jonathan peterson.jpg I asked Jonathan (left) if I could share that wisdom with you, and not only did he respond feel free but he added more:

Feel free. Some thoughts I should throw together. There are three
problems with pagerank (besides Google's complete control of it, though
I'm not one of those google is evil tinfoil hat wearers)

1) There is no way for ME to create negative googlejuice when I link to
something. Nofollow is a start, but it was designed as a comment
spammer deterent, not a negative comment. I want to be able to create
negative googlejuice (a clever idea just popped into my head about
creating negajuice that I want to mull over and then will pass by you).

2) Google's pagerank needs some more tweaking to deal with Blogs. Lots
of stuff is getting read through RSS - my subscription to your corante
feed should generate more juice than a single link tossed into a blog
post - but that readership is invisible.

Pagerank seems to have a first mover advantage that is very hard to
break. The only way to get into the top of the blogosphere these days
is tons of linkage from those at the top, whether done by lots of effort
and quality content or tireless linkwhoring (or both) OR to do something
that is inherently viral - stupid flash movie, funny quiz, etc.

3) Then there is the philosophical question of whether there should be
such a thing as negative publicity. Online we actually have the ability
to make negative publicity NOT be publicity at all. Negative links
COULD be black-holed. What would the media landscape look like if
people we're infamous or famous for being famous, but were only famous
for well known work (even if it was mindless)?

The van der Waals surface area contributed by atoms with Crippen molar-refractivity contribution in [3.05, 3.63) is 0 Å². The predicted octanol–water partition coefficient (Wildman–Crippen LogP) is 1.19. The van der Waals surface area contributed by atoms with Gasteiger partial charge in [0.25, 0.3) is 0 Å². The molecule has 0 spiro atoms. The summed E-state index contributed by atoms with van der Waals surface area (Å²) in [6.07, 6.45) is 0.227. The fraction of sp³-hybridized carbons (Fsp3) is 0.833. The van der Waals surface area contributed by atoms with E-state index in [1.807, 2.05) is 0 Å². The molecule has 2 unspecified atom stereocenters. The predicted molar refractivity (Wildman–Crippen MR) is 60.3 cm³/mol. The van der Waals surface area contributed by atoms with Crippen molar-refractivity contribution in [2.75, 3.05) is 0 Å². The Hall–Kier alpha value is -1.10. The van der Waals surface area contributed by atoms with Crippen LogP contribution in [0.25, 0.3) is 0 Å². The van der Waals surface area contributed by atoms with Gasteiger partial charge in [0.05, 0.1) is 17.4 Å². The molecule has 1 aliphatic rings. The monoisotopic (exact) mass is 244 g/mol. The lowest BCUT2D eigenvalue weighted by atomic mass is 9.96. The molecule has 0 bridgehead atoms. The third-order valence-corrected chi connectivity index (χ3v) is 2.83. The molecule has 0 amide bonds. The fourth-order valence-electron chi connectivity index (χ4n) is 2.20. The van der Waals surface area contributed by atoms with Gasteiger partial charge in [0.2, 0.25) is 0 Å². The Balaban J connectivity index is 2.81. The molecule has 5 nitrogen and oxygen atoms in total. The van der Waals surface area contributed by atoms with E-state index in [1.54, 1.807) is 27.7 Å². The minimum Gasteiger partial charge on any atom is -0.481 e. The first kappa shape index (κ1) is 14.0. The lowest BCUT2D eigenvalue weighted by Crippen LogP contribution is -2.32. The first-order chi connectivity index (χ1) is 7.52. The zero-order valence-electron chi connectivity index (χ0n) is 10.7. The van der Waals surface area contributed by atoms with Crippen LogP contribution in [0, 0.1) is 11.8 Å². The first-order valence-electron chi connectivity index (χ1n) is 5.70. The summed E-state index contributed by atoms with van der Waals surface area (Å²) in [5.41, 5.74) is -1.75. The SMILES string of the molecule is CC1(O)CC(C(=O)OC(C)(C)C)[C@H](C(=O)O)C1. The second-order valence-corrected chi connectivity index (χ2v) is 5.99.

Great stuff. Give Jonathan some Googlejuice for me. (Thanks Joho. And now for something completely different.)

Comments (2) + TrackBacks (0) | Category: Business Strategy | Internet | blogging | e-commerce | marketing | online advertising


COMMENTS

1. Jesse Kopelman on May 9, 2005 02:22 PM writes...

Doesn't allowing users to give "negative googlejuice" open the door for denial of service attacks? Denial of Google attacks would give a whole new meaning to the phrase "stop DOGing me."

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2. pb on May 16, 2005 01:03 AM writes...

Jesse, you are correct - this is already happening. The internet magnifies existing social behaviors of fragmentation and atomizations.

"Karl Auerbach's prediction that the internet is balkanizing into groups of people who only accept traffic from each other took another step closer to reality today. The veteran TCP/IP engineer and ICANN board member has warned of the effect for years. "The 'Net is balkanizing. There are communities of trust forming in which traffic is accepted only from known friends," Auerbach told Wired last year.
The trend can be seen at various levels. At the user level, where we see bloggers repeating each other in an echo chamber and reinforcing their views; in the middle of the network, where Verizon recently blocking off inbound email from Europe, and it's happening deep down at the packet level too, as a result of the net's background radiation.
But all these may look like an innocent prelude... >/blockquote>

- Google's No-Google tag blesses the Balkanized web - The Register.